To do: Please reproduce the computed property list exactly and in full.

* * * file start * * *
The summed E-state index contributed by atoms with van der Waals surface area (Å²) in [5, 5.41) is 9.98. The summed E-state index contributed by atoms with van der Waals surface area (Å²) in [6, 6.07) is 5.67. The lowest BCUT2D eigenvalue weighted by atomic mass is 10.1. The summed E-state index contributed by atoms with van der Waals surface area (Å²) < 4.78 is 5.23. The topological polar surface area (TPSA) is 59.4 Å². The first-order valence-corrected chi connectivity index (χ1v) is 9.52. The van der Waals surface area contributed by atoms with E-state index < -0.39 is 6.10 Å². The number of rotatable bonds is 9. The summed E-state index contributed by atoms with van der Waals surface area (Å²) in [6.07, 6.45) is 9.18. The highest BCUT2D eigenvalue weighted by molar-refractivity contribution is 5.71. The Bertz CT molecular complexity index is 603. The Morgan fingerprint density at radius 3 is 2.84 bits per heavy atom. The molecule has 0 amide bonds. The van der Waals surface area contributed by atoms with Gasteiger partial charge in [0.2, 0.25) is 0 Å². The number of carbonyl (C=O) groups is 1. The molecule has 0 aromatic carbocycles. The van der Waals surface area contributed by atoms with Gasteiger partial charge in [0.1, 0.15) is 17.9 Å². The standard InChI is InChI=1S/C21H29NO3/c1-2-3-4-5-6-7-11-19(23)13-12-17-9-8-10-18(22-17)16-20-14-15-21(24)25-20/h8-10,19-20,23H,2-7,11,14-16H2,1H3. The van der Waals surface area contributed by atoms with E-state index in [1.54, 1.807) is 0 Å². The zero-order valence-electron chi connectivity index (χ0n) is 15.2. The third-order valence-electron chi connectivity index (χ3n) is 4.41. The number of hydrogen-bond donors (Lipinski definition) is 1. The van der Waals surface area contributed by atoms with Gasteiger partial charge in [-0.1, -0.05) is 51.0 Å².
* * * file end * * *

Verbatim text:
The summed E-state index contributed by atoms with van der Waals surface area (Å²) in [5, 5.41) is 9.98. The summed E-state index contributed by atoms with van der Waals surface area (Å²) in [6, 6.07) is 5.67. The lowest BCUT2D eigenvalue weighted by atomic mass is 10.1. The summed E-state index contributed by atoms with van der Waals surface area (Å²) < 4.78 is 5.23. The topological polar surface area (TPSA) is 59.4 Å². The first-order valence-corrected chi connectivity index (χ1v) is 9.52. The van der Waals surface area contributed by atoms with E-state index < -0.39 is 6.10 Å². The number of rotatable bonds is 9. The summed E-state index contributed by atoms with van der Waals surface area (Å²) in [6.07, 6.45) is 9.18. The highest BCUT2D eigenvalue weighted by molar-refractivity contribution is 5.71. The Bertz CT molecular complexity index is 603. The Morgan fingerprint density at radius 3 is 2.84 bits per heavy atom. The molecule has 0 amide bonds. The van der Waals surface area contributed by atoms with Gasteiger partial charge in [0.2, 0.25) is 0 Å². The number of carbonyl (C=O) groups is 1. The molecule has 0 aromatic carbocycles. The van der Waals surface area contributed by atoms with Gasteiger partial charge in [0.1, 0.15) is 17.9 Å². The standard InChI is InChI=1S/C21H29NO3/c1-2-3-4-5-6-7-11-19(23)13-12-17-9-8-10-18(22-17)16-20-14-15-21(24)25-20/h8-10,19-20,23H,2-7,11,14-16H2,1H3. The van der Waals surface area contributed by atoms with E-state index in [1.54, 1.807) is 0 Å². The zero-order valence-electron chi connectivity index (χ0n) is 15.2. The third-order valence-electron chi connectivity index (χ3n) is 4.41. The number of hydrogen-bond donors (Lipinski definition) is 1. The van der Waals surface area contributed by atoms with Gasteiger partial charge in [-0.1, -0.05) is 51.0 Å².